4. SC 1.4.10 Reflow (AA) – when the vertical height is 256 CSS pixels and the horizontal width is 320 CSS, the content on the page must reflow without losing functionality or scrolling into two dimensions. This is primarily for users with low vision.

  5. SC 1.4.11 Non-Text Contrast (AA) – all parts of graphics and active user interface controls must have sufficient contrast with a ratio of at least 3:1 with adjacent colors. This is necessary so that people with low vision can easily identify features such as buttons, selected state indicators, form fields, and focus indicators.

  6. SC 1.4.12 Text Spacing (AA) - with this criterion, people with dyslexia or low vision may override text spacing to enable increased reading speed or readability.

  7. SC 1.4.13 Content on Hover or Focus (AA) – content must be hoverable and dismissible with the keyboard utilizing the escape key and give users the options to dismiss blocking content.  

  8. SC 2.1.4 Character Key Shortcuts (A) – shortcuts must be accessible using a key, such as punctuation, a symbol, letter, or a number without using a modifier key. The is especially for speech input users.

  9. SC 2.5.3 Label in Name (A) – for speech input users that require adding text for visuals labels.

  10. SC 2.3.3 Animation from Interactions (AAA) – for users with vestibular disorders, such as migraines and nausea.

  11. SC 2.5.1 Pointer Gestures (A) – this criterion is for users who lack the dexterity, accuracy, or tools to perform complex gestures correctly.

  12. SC 2.5.2 Pointer Cancellation (A) – since some people with motor disabilities can accidentally trigger the wrong item or create an unwanted event by the move of the mouse, this section highlights information that allows for undo or cancel actions.

  13. SC 2.5.4 Motion Actuation (A) – performs an alternative input method or equivalent operation to combat user motion such as tilting, gestures, or shaking picked up by the device’s camera.

  14. SC 2.5.5 Target Size (AAA) – this covers the adjustment of target size to match the pointer input needs of 44×44 CSS pixels.

  15. SC 2.5.6 Concurrent Input Mechanisms (AAA) – benefits users with low vision and others with disabilities. It allows for a variety of input mechanisms such as pointer devices and keyboard-like interfaces when interacting with web content.

  16. SC 1.3.4 Orientation (Level AA) – this criterion covers guidelines that protect users who have a mounted device like a wheelchair, or those who are not able to access content in a particular orientation.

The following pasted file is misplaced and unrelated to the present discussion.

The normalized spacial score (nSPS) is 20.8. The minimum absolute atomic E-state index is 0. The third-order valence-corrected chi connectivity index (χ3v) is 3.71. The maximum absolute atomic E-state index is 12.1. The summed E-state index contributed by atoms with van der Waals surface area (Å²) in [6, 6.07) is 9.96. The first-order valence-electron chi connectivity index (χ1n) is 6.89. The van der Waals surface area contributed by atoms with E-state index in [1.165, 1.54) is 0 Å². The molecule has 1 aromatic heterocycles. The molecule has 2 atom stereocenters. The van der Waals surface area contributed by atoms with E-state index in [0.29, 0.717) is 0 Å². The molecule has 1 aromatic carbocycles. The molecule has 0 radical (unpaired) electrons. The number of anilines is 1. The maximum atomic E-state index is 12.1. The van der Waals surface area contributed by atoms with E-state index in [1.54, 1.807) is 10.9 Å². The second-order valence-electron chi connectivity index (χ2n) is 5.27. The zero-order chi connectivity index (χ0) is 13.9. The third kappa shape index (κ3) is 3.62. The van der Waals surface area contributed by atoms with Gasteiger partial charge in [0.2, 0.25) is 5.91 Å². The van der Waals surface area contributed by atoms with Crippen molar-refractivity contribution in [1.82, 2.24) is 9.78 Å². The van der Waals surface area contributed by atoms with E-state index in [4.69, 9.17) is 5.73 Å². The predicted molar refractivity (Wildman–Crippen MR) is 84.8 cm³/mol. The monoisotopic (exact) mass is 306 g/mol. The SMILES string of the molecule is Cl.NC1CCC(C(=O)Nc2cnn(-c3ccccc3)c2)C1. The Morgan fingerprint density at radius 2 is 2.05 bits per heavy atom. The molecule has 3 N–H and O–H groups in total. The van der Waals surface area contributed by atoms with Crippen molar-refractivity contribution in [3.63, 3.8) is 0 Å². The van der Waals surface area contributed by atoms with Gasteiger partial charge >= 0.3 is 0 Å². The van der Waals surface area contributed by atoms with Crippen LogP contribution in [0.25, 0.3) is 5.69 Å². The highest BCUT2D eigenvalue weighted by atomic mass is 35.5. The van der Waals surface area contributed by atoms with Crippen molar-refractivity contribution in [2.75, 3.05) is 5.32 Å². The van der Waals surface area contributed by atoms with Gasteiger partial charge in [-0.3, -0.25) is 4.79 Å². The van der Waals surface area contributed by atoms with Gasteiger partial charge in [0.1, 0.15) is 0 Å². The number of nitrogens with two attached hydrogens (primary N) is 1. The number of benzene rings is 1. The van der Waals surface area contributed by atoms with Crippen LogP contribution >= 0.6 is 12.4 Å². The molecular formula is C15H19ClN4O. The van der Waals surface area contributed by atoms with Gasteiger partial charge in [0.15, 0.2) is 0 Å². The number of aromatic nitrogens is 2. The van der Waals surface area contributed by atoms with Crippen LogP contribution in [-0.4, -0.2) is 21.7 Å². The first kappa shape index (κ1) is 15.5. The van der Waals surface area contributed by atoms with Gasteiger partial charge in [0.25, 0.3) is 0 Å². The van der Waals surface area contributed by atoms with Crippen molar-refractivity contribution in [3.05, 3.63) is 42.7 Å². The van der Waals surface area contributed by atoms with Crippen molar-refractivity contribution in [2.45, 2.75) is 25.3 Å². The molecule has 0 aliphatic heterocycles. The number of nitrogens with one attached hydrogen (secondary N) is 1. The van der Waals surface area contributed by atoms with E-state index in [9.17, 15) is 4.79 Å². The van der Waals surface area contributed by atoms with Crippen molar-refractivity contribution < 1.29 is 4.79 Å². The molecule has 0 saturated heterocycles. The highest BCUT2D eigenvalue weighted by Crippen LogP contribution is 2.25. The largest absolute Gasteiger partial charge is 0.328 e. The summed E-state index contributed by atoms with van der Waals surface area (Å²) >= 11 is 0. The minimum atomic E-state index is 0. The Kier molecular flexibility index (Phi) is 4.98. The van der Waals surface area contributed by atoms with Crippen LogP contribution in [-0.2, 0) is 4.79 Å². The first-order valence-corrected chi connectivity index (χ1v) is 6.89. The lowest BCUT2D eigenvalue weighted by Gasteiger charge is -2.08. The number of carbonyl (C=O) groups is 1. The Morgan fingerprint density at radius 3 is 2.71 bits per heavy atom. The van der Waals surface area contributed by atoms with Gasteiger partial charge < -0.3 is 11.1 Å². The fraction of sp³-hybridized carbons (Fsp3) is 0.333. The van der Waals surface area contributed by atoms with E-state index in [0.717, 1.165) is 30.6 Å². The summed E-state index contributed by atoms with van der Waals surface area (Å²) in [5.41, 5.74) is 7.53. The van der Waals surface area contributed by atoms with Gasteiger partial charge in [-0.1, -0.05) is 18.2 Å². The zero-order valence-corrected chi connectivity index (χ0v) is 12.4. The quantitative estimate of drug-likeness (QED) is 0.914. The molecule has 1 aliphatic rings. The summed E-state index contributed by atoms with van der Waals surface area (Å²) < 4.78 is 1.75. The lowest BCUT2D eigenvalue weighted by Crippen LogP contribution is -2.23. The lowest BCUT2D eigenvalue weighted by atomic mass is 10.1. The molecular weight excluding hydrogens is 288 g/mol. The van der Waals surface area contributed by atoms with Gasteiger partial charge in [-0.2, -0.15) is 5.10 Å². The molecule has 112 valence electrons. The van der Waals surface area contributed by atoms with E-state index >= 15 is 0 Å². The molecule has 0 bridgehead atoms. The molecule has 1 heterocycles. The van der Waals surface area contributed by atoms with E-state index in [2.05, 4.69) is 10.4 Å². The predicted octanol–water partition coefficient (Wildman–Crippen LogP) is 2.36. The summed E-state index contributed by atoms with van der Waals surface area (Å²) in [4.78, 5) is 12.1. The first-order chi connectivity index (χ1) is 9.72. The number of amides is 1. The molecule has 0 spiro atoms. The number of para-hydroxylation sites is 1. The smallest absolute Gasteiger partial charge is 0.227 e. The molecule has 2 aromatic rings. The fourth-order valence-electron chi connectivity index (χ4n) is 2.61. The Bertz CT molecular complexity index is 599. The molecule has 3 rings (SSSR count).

17. SC 4.1.3 Status Messages (AA) – users with cognitive or learning disabilities, who have low vision, or users who are blind must be aware of new status content that is added to the screen, without interrupting their work.

UAAG (User Agent Accessibility Guidelines)

The User Agent Accessibility Guidelines is a concise, specific set of checkpoints outlined for internet user agent developers. The first version, or UAAG 1.0, was recommended by the World Wide Web Consortium as a standard that everyone should follow. It was first recommended in the year 2002.

Any web user agent—from web browsers to media player creators—should seek to follow this recommendation for their creation to be equally accessible. Not only did this original version come with supporting documentation but it also was released with a comprehensive How To—aimed at helping developers create web-accessible content.

The checkpoints outlined in the UAAG cover user control over both content and interface. These checklist items go on to talk about how a developer can ensure content is rendered in an equally accessible way. Besides, they discuss how a developer can maintain control of the user interface while remaining equally accessible for everyone.

The UAAG checklist also covers standardizing the process of the program interface. This means they seek to create a standard for all programming. It may seem complicated because there are so many different types of programs; however, it is an integral part of creating equal access to the online world. Lastly, all users should have access to all content on the web, including people with disabilities. Website designers should seek to ensure their website is accessible and easy to use for everyone.

Before the second draft of the User Agent Accessibility Guideline or UAAG 2.0 came into effect in 2008, the document was not publicly shared. The first draft was never publicly approved and accepted; however, some people still used it as a guideline. It was specifically made to help promote web accessibility and create a better understanding of the concept for developers. However, in 2008, it was published for the first time with approval as the second draft.